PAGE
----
An Open Letter to 20157:00:00 PM
Why you gotta be so rude?
You were supposed to be my year, 2015. The year I took these wings and learned to fly. Instead, I felt like a squirrel who had been raised as a bird, only to discover that I was, in fact, a squirrel when I was unceremoniously shoved from the nest and planted, face first, into the forest floor.
I'm discovering that this is how being in your twenties feels, most of the time. It seems to you that while all the other birds are being shoved from the nest as unexpectedly as you were, that they somehow seem just a little happier, a little more successful, or a little more accepting of this change than you.
I've also discovered that most people seem to feel this way, and that it is a skewed perception of life brought on by a limited understanding of the reality of other people's lives when compared with our own. It doesn't make it any easier.
My point - and I do have one - is this: I was so excited for you, 2015, and you weren't at all what I expected. Three moves, two jobs, and one quarter life crisis later, I'm left feeling like you've knocked me down a peg or two. It wasn't always this way between us, 2015, but the longer I spent with you, the worse things seemed to get. I started off strong, naively optimistic that our relationship would be as simple going forward as my relationship with 2014 had been. But it wasn't to be - I was navigating new waters, without a map, and my only knowledge of sailing came from that movie about a big storm where things went very, very badly.
The last several years of my life have forced me to confront numerous unexpected changes (imagine that) but the one constant in my life was my role as a reader of words, taker of tests, and drinker of coffee (and eventually, other beverages). I liked that role. I spent my entire life living it, and I was good at it. And while I was simultaneously relieved and excited to be taking on a new role, I don't think I realized how difficult it would be to give up my old one, or to see other people living it in my stead. This change, and the multiple relocations that came as a result, left me feeling isolated socially and emotionally from my network of friends, a blow I saw coming but that left me reeling nonetheless.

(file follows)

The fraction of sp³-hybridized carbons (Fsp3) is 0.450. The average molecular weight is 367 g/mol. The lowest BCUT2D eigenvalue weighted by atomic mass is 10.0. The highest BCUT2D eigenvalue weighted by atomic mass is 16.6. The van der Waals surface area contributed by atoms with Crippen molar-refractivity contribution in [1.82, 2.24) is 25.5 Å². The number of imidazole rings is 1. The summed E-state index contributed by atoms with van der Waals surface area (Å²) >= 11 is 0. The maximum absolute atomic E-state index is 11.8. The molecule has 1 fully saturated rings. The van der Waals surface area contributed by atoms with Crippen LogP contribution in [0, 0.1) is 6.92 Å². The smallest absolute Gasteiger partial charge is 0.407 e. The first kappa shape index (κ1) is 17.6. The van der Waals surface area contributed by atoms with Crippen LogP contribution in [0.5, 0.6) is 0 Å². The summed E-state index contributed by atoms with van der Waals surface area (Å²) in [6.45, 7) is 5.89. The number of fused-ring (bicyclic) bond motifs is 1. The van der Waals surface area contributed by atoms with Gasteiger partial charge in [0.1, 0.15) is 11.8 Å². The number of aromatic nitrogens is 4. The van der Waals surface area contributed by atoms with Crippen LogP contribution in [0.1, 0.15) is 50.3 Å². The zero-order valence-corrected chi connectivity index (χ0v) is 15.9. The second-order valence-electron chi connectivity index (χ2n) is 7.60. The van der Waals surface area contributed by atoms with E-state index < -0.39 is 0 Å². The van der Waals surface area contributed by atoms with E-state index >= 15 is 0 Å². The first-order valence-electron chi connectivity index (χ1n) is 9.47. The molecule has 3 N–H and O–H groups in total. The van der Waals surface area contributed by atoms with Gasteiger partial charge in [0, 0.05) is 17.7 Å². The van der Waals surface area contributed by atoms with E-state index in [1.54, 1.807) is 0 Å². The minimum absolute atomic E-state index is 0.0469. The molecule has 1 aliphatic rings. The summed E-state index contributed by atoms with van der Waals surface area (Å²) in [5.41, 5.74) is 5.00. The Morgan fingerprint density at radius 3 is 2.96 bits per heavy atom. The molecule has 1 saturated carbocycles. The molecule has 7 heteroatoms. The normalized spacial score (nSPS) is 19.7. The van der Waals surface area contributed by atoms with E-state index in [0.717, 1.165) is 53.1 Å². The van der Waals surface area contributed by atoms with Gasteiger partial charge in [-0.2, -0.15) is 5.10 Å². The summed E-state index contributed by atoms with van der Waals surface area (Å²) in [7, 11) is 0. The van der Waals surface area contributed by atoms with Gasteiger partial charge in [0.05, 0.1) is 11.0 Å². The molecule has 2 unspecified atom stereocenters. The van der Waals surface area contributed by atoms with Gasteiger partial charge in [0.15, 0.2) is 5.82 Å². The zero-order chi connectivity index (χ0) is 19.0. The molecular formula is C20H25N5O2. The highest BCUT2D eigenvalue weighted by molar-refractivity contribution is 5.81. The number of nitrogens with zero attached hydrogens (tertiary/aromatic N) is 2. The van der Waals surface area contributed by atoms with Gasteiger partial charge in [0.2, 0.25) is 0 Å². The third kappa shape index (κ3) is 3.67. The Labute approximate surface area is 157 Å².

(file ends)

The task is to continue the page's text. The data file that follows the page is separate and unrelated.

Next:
In a lot of ways, I consider you to be the toughest year of my life. And I want you to know that I recognize how that sounds. I know that there are people who have struggled this year far more than I ever have, and that I am blessed in more ways than I can, in my current state, convey. I do know that I am lucky: that I am healthy, that I have a home and a job, and that these are things have not always been the case. There have been periods of my life in which I wished for you, 2015, and now that I reflect on how you were spent, I don't know whether I should laugh or cry.
Still, I wouldn't be telling the whole truth if I didn't give you a little credit, 2015. You kicked me in the ass, to be sure, but you also forced me to be present for the first time in a long time. I cried this year. A lot. And there was a time in my life where that wouldn't have happened. That is just one of the ways in which I've grown. I've become a different person this year than I anticipated, and I have to thank you for that, 2015, because while I'm not as happy or as put together as I thought I would be, I am more aware of myself and my world, and what it means to live in it. I did things for others this year, but mostly I was selfish. In the absence of the life and the people I had relied on, I became my own friend. I did things I wanted to do, simply because I wanted to do them. And I began creating and writing more regularly than I have in years. And that feels like a victory, so I'm claiming it.
I became an active participant this year, someone responsible not just for my own well being but for others' as well. I made decisions that impacted my future and while it felt scary, it also felt good. I was acutely aware this year of feeling stuck, but the result was that in surviving it - in surviving you, 2015, I have gained momentum. I was moving, and have kept moving, and it reminds me of a quote by Henry David Thoreau (although I can't tell you if it's correctly attributed to Walden, since I started but did not finish it this year - figures!)
"If one advances confidently in the direction of his dreams, and endeavors to live the
life which he has imagined, he will meet with a success unexpected in common hours."
I've always found this quote interesting, because Thoreau does not make empty promises. He doesn't claim that if you can dream it, you can do it. He simply states that action is less fruitless, in his experience, than a lack of action. The beauty is, as another old dead guy probably said, is in the attempt. This year was an attempt. Possibly fruitful, definitely frustrating, sometimes seemingly a failure, but an attempt nonetheless. Perhaps with the perspective of time, I'll look back on you with a little less frustration and a little more fondness, but for now, I'll say this: thank you for your time, 2015, and for the opportunity to make an attempt.